math16B_suppl_notes_2

# math16B_suppl_notes_2 - Math 16B Spring 2011 Supplementary...

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Math 16B – Spring 2011 – Supplementary Notes 2 Second-Derivative Test To understand what is behind the second-derivative test for functions of two variables, we shall start by looking at the simplest nontrivial example, that of a polynomial of degree 2. First the test will be stated. Let the function f ( x,y ) have a critical point at ( a,b ). The second-derivative test involves the function D f ( x,y ) = ± 2 f ∂x 2 ²± 2 f ∂y 2 ² - ± 2 f ∂x∂y ² 2 , and it applies when D f ( a,b ) 6 = 0. Note that if D f ( a,b ) > 0 then 2 f ∂x 2 ( a,b ) and 2 f ∂y 2 ( a,b ) must have the same sign. The test distinguishes three cases: (I) If D f ( a,b ) > 0 and 2 f ∂x 2 ( a,b ) > 0 (equivalently 2 f ∂y 2 ( a,b ) > 0), then ( a,b ) is a relative minimum of f . (II) If D f ( a,b ) > 0 and 2 f ∂x 2 ( a,b ) < 0 (equivalently 2 f ∂y 2 ( a,b ) < 0), then ( a,b ) is a relative maximum of f . (III) If D f ( a,b ) < 0 then ( a,b ) is a saddle point of f (neither a relative maximum nor a relative minimum). Now we look at the simple example f ( x,y ) = αx 2 +2 βxy + γy 2 , where α,β,γ are constants, not all 0. This quadratic polynomial has a critical point at (0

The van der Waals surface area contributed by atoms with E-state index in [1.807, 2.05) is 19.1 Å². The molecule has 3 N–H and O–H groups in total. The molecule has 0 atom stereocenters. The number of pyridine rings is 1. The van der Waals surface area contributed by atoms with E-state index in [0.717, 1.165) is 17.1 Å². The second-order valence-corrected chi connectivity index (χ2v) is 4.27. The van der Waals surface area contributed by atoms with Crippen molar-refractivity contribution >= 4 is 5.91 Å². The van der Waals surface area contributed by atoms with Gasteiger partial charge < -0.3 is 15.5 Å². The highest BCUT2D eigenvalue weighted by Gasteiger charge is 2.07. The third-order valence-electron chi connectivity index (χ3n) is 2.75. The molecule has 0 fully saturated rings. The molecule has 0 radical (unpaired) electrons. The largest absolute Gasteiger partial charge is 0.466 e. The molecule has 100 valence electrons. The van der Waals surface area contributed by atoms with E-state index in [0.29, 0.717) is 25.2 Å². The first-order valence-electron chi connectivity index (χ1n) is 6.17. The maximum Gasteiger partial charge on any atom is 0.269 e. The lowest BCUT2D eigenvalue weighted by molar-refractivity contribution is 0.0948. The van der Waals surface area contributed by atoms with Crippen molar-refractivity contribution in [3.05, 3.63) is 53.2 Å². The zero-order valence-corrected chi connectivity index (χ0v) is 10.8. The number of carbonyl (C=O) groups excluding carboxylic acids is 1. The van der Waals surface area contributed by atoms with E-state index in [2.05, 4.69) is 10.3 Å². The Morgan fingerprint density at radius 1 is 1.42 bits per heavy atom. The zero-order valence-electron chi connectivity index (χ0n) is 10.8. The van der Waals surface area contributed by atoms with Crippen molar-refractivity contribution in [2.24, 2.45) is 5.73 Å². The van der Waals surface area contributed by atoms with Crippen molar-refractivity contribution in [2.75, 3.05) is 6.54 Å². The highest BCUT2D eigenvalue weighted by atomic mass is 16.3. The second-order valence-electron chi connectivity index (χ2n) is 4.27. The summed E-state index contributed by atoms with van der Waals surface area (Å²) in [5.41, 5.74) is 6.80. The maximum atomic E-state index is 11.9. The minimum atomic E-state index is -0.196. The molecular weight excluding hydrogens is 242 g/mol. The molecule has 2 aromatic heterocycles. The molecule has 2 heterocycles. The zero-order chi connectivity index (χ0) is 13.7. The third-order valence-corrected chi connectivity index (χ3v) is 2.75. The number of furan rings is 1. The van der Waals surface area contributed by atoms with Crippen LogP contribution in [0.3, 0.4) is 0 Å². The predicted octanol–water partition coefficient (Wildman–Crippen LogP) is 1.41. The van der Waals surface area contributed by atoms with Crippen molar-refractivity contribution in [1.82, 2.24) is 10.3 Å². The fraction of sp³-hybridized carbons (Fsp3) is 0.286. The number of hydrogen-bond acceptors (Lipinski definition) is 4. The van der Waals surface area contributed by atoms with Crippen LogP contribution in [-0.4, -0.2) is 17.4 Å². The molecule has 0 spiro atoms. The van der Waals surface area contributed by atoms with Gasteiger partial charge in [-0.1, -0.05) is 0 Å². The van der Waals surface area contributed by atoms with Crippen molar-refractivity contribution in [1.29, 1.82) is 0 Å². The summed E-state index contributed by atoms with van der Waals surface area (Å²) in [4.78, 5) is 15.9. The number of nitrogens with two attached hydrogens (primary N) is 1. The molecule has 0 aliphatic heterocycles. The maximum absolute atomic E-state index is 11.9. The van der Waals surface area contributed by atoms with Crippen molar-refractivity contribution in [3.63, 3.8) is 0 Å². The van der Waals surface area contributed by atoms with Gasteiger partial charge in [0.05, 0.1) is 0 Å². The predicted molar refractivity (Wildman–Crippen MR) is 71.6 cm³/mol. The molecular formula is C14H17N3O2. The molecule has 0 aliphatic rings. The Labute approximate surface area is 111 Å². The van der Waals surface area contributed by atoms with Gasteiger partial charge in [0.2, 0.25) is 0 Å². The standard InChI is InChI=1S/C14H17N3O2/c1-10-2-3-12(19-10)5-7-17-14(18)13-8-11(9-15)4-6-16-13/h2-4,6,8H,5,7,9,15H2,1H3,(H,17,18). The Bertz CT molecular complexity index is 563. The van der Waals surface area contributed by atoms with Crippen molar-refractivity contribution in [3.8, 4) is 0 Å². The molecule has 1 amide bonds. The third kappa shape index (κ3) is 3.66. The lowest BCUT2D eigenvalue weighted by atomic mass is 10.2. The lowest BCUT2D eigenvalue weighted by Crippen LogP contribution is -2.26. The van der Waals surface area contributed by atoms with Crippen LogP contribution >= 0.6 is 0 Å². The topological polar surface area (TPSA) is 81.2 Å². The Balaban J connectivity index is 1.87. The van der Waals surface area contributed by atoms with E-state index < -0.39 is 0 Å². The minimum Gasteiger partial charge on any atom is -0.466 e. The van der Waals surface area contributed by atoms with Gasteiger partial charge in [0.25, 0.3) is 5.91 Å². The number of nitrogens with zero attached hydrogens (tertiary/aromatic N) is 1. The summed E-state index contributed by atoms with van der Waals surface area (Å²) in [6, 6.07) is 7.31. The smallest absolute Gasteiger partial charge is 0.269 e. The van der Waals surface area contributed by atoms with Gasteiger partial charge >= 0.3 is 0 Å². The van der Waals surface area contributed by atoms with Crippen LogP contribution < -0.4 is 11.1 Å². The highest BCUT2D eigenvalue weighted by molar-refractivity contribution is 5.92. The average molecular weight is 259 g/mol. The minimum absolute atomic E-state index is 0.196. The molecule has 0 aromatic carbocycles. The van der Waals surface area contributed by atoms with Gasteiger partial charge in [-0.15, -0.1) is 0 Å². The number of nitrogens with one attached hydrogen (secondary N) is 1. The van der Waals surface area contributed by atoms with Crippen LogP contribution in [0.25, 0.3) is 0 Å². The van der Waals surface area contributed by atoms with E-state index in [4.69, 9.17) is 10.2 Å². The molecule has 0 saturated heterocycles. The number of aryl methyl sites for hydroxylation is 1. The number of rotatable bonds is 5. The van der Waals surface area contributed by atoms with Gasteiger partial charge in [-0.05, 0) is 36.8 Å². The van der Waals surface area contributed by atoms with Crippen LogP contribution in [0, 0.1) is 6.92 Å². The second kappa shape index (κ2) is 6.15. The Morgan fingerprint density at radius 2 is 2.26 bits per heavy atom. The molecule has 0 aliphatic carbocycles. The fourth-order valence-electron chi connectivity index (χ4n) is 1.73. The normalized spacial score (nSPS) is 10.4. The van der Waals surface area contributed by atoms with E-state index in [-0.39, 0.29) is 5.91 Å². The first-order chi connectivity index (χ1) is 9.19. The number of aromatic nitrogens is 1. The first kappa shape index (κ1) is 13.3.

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## This note was uploaded on 04/16/2011 for the course MATH 16B taught by Professor Sarason during the Spring '06 term at Berkeley.

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math16B_suppl_notes_2 - Math 16B Spring 2011 Supplementary...

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